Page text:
What is the enthalpy change for the reaction?

2A+B⇌2C+2D

Use the following data:
Substance ΔH∘f
(kJ/mol)
A -231
B -393
C 187
D -475

1 Answer
Jan 14, 2018

Answer:

#+"277 kJ"#

Explanation:

All you really need to do here is to use Hess' Law, which allows you to calculate the standard enthalpy change of the reaction by using the standard enthalpy changes of the reactants and of the products.

#color(blue)(ul(color(black)(DeltaH_"rxN"^@ = sum DeltaH_"f, products"^@ - sum DeltaH_"f, reactants"^@)))#

Now, you know that for the given reaction

#2"A" + "B" rightleftharpoons 2"C" + 2"D"#

you have #2# moles of #"A"# reacting with #1# mole of #"B"# in order to produce #2# moles of #"C"# and #2# moles of #"D"#, so you can say that the sum of the standard enthalpy changes of the products will be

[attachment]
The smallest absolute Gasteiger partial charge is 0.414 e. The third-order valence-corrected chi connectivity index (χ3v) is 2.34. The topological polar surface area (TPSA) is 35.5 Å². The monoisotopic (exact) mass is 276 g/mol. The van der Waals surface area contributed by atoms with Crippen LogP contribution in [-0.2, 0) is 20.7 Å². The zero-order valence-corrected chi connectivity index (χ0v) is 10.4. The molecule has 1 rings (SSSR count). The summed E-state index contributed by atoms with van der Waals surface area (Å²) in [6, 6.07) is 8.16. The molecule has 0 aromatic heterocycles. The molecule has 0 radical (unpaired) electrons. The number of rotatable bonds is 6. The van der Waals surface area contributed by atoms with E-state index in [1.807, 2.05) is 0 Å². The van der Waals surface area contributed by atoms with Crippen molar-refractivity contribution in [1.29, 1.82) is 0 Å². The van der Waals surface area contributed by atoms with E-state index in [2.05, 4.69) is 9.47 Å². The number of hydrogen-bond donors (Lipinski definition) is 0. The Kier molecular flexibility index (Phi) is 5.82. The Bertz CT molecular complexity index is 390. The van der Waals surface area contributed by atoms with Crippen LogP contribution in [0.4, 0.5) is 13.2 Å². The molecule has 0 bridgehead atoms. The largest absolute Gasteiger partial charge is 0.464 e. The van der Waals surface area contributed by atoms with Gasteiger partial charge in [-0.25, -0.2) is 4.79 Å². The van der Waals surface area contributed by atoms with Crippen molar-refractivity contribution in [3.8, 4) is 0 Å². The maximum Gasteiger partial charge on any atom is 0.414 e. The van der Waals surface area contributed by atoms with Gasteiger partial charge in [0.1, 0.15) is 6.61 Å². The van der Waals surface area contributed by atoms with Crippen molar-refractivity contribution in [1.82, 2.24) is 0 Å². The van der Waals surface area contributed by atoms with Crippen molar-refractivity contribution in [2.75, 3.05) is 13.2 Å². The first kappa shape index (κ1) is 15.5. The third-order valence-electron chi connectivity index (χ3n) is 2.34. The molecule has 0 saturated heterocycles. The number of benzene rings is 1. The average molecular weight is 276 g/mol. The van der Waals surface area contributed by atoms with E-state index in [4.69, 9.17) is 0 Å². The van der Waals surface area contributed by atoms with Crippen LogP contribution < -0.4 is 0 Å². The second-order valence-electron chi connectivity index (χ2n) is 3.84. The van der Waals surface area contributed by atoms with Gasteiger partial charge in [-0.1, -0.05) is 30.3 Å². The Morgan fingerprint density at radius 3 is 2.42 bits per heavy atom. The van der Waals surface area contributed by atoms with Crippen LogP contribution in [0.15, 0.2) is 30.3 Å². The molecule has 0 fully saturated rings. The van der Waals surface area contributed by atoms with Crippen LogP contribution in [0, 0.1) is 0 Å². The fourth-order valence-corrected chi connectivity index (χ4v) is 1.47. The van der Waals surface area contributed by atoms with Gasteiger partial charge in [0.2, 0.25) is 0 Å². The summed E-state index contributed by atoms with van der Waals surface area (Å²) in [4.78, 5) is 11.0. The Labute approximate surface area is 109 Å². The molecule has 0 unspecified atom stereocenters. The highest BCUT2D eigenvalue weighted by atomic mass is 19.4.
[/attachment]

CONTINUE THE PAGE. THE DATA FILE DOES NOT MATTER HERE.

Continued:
#sum DeltaH_"f, products"^@ = 2 color(red)(cancel(color(black)("moles C"))) * "187 kJ"/(1color(red)(cancel(color(black)("mole C")))) + 2 color(red)(cancel(color(black)("moles D"))) * (-"475 kJ")/(1color(red)(cancel(color(black)("mole D"))))#

#sum DeltaH_"f, products"^@ = -"576 kJ"#

Similarly, the sum of standard enthalpy changes of the reactants will be

#sum DeltaH_"f, reactants"^@ = 2color(red)(cancel(color(black)("moles A"))) * (-"231 kJ")/(1color(red)(cancel(color(black)("mole A")))) + 1 color(red)(cancel(color(black)("mole B"))) * (-"391 kJ")/(1color(red)(cancel(color(black)("mole B"))))#

#sum DeltaH_"f, reactants"^@ = -"853 kJ"#

You can thus say that the standard enthalpy change of the reaction will be

#DeltaH_"rxn"^@ = -"576 kJ" - (-"853 kJ")#

#color(darkgreen)(ul(color(black)(DeltaH_"rxn"^@ = +"277 kJ")))#